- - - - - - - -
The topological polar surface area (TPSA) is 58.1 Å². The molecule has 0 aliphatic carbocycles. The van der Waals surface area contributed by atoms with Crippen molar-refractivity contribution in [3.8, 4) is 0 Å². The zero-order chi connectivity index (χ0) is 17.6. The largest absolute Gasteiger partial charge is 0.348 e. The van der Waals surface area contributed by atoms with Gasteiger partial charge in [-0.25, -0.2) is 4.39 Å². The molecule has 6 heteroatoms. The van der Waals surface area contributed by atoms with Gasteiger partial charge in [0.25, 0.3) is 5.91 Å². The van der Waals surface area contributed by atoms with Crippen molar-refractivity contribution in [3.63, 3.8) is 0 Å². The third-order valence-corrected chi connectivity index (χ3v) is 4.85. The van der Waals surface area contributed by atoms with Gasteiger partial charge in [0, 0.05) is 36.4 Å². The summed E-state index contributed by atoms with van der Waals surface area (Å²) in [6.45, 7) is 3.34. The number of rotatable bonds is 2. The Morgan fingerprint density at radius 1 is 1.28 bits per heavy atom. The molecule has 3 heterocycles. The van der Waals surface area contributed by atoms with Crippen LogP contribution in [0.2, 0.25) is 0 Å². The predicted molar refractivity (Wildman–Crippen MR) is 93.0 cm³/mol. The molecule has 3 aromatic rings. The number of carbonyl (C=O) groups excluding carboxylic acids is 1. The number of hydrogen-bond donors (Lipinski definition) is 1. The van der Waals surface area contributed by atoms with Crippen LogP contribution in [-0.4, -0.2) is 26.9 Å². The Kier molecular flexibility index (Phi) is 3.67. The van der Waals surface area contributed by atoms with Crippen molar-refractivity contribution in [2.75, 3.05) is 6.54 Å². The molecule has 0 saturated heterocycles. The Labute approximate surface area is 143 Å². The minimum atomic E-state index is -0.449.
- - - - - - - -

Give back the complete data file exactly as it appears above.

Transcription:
The topological polar surface area (TPSA) is 58.1 Å². The molecule has 0 aliphatic carbocycles. The van der Waals surface area contributed by atoms with Crippen molar-refractivity contribution in [3.8, 4) is 0 Å². The zero-order chi connectivity index (χ0) is 17.6. The largest absolute Gasteiger partial charge is 0.348 e. The van der Waals surface area contributed by atoms with Gasteiger partial charge in [-0.25, -0.2) is 4.39 Å². The molecule has 6 heteroatoms. The van der Waals surface area contributed by atoms with Gasteiger partial charge in [0.25, 0.3) is 5.91 Å². The van der Waals surface area contributed by atoms with Crippen molar-refractivity contribution in [3.63, 3.8) is 0 Å². The third-order valence-corrected chi connectivity index (χ3v) is 4.85. The van der Waals surface area contributed by atoms with Gasteiger partial charge in [0, 0.05) is 36.4 Å². The summed E-state index contributed by atoms with van der Waals surface area (Å²) in [6.45, 7) is 3.34. The number of rotatable bonds is 2. The Morgan fingerprint density at radius 1 is 1.28 bits per heavy atom. The molecule has 3 heterocycles. The van der Waals surface area contributed by atoms with Crippen LogP contribution in [0.2, 0.25) is 0 Å². The predicted molar refractivity (Wildman–Crippen MR) is 93.0 cm³/mol. The molecule has 3 aromatic rings. The number of carbonyl (C=O) groups excluding carboxylic acids is 1. The number of hydrogen-bond donors (Lipinski definition) is 1. The van der Waals surface area contributed by atoms with Crippen LogP contribution in [-0.4, -0.2) is 26.9 Å². The Kier molecular flexibility index (Phi) is 3.67. The van der Waals surface area contributed by atoms with Crippen molar-refractivity contribution in [2.75, 3.05) is 6.54 Å². The molecule has 0 saturated heterocycles. The Labute approximate surface area is 143 Å². The minimum atomic E-state index is -0.449.